The Ever After of Ashwin Rao / Padma Viswanathan
Toronto: Penguin, c2014.
This book is centred around the Air India attack of 1985, in which an Air India flight travelling from Vancouver to London was bombed and all 329 people aboard were killed. The plane was leaving from a Canadian airport, with most of the passengers being Canadian. Yet the Canadian government considered it an Indian issue and never responded in the way that many people now think they should have.
This political incident is the core of Viswanathan's novel. Ashwin Rao, a Canadian trained psychologist, returns to Canada from India in 2004, now that 2 suspects are finally on trial for the Air India bombing.
He is purportedly doing a study of grief among the survivors of this tragedy, but neglects to mention to his subjects that his own family members had been on the plane too. As he reaches Vancouver (having moved cross-country from Montreal, doing interviews) he becomes enmeshed in the lives of 2 families who were both affected by the event as well.
Ashwin ponders the effects of this kind of trauma on families and on a larger cultural community, and he also becomes involved in the lives of the younger family members, who were children when Air India happened. At least half the book deals with these two families, their actions and relationships, and the individual responses to grief -- fanaticism, religion, turning to more secular practices, and so on. There were details upon details about each of these people, their pasts, their present troubles, their remaining ties to India, and so forth. Although it did build a complex picture of the ways in which individual lives interlock and are never free from the influence of others, I did feel that there was a tendency to include a little too much, and to go on a bit in this regard.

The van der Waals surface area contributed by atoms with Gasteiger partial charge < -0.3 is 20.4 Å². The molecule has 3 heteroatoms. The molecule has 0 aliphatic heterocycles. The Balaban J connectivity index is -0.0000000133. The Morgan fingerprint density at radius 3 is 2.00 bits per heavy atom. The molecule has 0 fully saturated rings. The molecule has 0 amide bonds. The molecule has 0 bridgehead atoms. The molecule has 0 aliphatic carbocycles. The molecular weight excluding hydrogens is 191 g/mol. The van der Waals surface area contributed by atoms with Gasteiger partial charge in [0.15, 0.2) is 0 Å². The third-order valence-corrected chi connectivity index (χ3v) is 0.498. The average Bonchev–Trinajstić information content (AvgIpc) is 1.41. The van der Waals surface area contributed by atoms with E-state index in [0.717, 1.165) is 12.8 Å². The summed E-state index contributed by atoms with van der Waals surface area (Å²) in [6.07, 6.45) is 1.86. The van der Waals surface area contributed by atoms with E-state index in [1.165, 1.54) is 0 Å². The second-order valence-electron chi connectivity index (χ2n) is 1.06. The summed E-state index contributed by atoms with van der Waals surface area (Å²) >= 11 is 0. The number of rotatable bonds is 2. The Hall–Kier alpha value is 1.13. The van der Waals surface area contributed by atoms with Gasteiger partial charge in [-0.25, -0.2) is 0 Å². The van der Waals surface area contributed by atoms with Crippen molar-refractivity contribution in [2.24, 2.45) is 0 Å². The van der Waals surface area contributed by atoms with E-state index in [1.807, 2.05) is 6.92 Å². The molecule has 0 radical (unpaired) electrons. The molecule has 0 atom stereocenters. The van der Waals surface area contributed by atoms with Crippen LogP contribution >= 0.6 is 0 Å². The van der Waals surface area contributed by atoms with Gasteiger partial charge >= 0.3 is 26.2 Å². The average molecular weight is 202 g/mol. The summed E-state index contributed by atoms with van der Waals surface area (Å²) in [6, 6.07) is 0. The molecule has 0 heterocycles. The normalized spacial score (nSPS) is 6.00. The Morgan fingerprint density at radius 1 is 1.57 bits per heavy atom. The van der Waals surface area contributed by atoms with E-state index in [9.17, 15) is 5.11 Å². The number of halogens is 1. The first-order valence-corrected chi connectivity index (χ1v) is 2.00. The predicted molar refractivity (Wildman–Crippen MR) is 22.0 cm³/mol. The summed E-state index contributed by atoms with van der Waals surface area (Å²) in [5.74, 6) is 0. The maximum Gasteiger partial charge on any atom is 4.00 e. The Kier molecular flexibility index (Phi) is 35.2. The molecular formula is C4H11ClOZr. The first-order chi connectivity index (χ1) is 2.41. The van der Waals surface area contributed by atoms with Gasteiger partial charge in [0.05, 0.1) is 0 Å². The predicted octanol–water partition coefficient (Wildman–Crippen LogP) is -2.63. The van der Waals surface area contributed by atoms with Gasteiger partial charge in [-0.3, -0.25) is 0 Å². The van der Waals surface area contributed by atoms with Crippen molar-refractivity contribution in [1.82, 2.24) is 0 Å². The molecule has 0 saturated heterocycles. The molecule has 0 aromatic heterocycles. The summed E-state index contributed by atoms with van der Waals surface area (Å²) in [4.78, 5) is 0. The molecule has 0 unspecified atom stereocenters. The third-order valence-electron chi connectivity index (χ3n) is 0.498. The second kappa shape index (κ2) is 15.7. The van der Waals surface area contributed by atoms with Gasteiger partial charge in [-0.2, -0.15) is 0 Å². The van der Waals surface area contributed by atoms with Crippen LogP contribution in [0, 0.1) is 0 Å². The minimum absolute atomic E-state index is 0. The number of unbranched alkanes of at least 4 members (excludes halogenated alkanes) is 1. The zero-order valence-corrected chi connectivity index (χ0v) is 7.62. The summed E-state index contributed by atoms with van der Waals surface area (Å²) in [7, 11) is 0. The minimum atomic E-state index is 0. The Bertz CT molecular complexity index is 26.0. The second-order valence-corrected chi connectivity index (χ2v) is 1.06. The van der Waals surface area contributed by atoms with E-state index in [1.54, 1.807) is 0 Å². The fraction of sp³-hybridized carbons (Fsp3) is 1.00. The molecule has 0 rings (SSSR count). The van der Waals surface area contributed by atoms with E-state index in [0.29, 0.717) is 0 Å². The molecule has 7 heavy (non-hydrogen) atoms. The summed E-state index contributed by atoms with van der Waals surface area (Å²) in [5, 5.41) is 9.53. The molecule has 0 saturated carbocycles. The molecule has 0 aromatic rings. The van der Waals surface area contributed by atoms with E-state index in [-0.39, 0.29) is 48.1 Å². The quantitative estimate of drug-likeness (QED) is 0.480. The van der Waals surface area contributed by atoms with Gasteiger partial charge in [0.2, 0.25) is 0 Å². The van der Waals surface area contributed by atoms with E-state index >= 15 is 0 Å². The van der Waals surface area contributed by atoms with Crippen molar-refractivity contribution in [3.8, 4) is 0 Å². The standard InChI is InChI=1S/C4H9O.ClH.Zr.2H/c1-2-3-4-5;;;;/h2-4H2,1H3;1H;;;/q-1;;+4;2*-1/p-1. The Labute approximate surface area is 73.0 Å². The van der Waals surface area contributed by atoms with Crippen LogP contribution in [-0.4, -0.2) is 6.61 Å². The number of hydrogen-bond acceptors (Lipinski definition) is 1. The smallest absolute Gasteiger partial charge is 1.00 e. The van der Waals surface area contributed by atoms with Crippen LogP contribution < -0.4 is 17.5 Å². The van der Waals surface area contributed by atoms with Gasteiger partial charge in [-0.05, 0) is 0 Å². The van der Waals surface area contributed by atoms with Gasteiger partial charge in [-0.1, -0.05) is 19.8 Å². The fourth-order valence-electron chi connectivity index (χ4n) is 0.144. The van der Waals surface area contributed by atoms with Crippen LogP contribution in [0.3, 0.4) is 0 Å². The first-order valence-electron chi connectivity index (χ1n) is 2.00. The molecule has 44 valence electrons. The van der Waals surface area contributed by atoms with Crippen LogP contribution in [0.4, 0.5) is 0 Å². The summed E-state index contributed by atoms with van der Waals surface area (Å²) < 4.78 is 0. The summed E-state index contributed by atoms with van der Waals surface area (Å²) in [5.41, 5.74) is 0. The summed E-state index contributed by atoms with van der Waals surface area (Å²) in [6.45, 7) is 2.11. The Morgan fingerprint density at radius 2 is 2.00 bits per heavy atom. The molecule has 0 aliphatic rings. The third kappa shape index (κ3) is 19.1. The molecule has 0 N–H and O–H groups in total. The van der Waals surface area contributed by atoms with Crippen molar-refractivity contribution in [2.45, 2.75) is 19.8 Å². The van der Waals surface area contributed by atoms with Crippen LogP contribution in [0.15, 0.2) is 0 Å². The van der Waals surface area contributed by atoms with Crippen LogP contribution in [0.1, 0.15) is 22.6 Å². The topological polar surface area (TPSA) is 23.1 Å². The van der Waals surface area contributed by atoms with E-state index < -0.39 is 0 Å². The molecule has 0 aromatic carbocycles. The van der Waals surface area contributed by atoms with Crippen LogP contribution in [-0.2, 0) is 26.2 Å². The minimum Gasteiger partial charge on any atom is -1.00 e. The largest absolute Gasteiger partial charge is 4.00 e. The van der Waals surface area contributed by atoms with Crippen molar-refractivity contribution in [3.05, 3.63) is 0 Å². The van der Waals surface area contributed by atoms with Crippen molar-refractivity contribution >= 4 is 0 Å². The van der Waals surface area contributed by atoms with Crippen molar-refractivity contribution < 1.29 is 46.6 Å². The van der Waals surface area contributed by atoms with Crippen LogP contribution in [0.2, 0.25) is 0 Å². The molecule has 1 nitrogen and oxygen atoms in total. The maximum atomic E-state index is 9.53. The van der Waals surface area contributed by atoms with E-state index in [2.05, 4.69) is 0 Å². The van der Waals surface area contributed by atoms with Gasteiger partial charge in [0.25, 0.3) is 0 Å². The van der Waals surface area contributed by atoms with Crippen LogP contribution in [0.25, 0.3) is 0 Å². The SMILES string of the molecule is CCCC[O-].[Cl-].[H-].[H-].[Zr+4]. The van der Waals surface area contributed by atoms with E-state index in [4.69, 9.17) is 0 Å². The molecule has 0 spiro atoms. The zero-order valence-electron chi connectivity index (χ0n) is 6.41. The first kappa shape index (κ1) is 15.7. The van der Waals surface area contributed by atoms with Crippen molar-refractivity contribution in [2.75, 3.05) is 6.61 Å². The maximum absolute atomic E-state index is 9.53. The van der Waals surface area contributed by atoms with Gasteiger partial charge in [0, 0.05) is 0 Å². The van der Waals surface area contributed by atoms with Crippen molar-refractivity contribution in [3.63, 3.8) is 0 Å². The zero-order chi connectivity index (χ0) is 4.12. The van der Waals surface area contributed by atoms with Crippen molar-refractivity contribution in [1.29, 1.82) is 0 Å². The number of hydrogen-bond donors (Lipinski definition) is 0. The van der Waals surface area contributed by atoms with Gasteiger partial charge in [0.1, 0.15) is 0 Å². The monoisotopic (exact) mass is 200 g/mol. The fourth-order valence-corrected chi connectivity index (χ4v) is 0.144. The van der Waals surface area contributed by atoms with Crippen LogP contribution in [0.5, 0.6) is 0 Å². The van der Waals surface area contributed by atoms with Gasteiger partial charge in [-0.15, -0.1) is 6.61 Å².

I liked Ashwin, and his stated purpose at the beginning of the book. I thought the situation around the Air India bombing was well presented and powerful. Viswanathan also enlarges upon the political background in India, shared through Ashwin's eyes. There were many wonderful moments of family interaction, of beautiful descriptions of the landscapes and of a character's love of place, whether India or Canada.
Eventually though, I began to feel like this book was just too long. There was a fair bit in the last half of the book that I skimmed rather than felt engrossed by, and the political facts overwhelmed the appeal of the characters. While I think that this novel provides a very strong view on this particular political incident, and I was glad to learn more, as a novel it wasn't as deeply satisfying. I thought the focus drifted between the Air India crisis, Ashwin's personal life, and the domestic dramas of the two main families he encounters, and this diluted the power of the story for me. It is a book that is tackling a massive topic, one which started strong but lost momentum as it went on.